I’ve had several Spartan cameras out for a while, but now in July is when I start my recon in earnest. Velvet antlers are up and growing full bore; when you get an image of a buck with potential, you’ll know it and can start tracking and patterning his movements.
One: Last week we set 2 cameras on 2 one-acre clover plots hidden back in the woods. We set 3 more cams near larger food plots, but not aiming out into the fields. Rather, we pointed these cams 20 to 30 yards back in the thickets that rim the edges, on well-used deer trails. Secluded, thick pockets and bottlenecks like this are where you’re apt of get close images of a big velvet buck working the area.
Two: We put a camera on a muddy creek crossing a quarter-mile from a clover plot, and another on the edge of a beaver pond where we’ve photographed good bucks before. As summer deepens, bucks spend time hanging out in low-lying areas near water where it’s cool and shady.
Three: On one Virginia farm we hunt, there are 2 cornfields with a 40-yard-wide row of trees splitting and separating the fields. Within that row of trees is a flat, grassy gap where the farmer drives his tractor between the fields. On an old gate post in the gap is our top spot to set a camera now, while the corn is still tall and uncut.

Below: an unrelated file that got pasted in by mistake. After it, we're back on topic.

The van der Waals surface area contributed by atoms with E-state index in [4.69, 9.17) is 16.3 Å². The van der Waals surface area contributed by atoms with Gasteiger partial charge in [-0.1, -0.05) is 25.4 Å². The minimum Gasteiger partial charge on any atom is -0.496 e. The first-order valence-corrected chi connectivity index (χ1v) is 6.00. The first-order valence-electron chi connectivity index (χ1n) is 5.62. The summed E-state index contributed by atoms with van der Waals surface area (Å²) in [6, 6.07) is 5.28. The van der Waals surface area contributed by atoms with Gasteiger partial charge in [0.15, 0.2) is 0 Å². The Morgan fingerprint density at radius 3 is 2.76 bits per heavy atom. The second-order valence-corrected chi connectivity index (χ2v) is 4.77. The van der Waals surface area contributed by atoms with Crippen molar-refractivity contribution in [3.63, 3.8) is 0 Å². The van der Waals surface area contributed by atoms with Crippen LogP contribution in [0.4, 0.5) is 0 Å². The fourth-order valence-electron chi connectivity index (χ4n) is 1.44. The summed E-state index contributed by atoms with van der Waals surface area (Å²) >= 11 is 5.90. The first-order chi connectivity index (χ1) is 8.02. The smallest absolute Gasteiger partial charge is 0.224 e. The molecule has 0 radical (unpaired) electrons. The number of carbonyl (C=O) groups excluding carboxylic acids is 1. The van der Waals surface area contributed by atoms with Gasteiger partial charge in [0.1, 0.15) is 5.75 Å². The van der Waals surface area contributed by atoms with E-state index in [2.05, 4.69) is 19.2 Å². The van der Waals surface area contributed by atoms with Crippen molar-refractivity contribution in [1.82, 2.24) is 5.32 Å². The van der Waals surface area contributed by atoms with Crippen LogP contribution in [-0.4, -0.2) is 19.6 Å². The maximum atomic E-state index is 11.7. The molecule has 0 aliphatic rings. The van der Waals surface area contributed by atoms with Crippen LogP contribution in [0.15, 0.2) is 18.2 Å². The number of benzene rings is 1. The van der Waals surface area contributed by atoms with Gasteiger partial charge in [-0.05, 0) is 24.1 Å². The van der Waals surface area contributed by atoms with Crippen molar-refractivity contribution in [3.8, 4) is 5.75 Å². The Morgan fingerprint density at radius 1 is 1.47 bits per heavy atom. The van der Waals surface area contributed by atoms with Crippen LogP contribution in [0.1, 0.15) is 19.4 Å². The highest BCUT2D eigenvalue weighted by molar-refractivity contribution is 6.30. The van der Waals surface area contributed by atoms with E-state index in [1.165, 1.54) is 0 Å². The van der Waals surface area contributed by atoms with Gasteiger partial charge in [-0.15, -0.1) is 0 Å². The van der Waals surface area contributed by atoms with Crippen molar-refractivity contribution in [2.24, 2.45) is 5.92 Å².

Over the years, a camera on the gate post has been the most productive for catching bucks on natural summer movement (photo below). If you have a similar gap like this where you hunt, go set a camera there now before the crops are cut and the deer movement patterns change.
Above normal temperatures–say a string of 90-plus days with high humidity–cause whitetails to stress. The amount of stress is dependent on the quality of the habitat.
Deer consume more water than any other mineral (water is a mineral, a naturally occurring substance). The amount of water deer need increases during hot and dry periods in summer. Where good water is abundant, no big deal. But where water is limited either by quantity or quality, some of a deer’s bodily functions are limited, such as transferring calcium to growing antlers or milk production for fawns.
Deer travel to find water. But if they are forced out of their home range in search of H2O, bucks and does expend huge amounts of energy that then can’t be used for other bodily processes like antler growth and milk production. Biologists point out that deer traveling out of their range to find water is very rare, except possibly during an extended drought. Normally they can find enough water to survive in their core areas.
Whitetails are adaptable and resilient, and are used to dealing with natural hardships and stress. An extended drought and abnormally hot summer in your region might lead to smaller antler growth and less fawn recruitment that fall. But a typical summer with periods of high heat and dry weeks won’t affect the herd much.
The posts and picture said: “30-point monster killed at our Georgia hunt club. That is the biggest rack I’ve ever seen in GA.”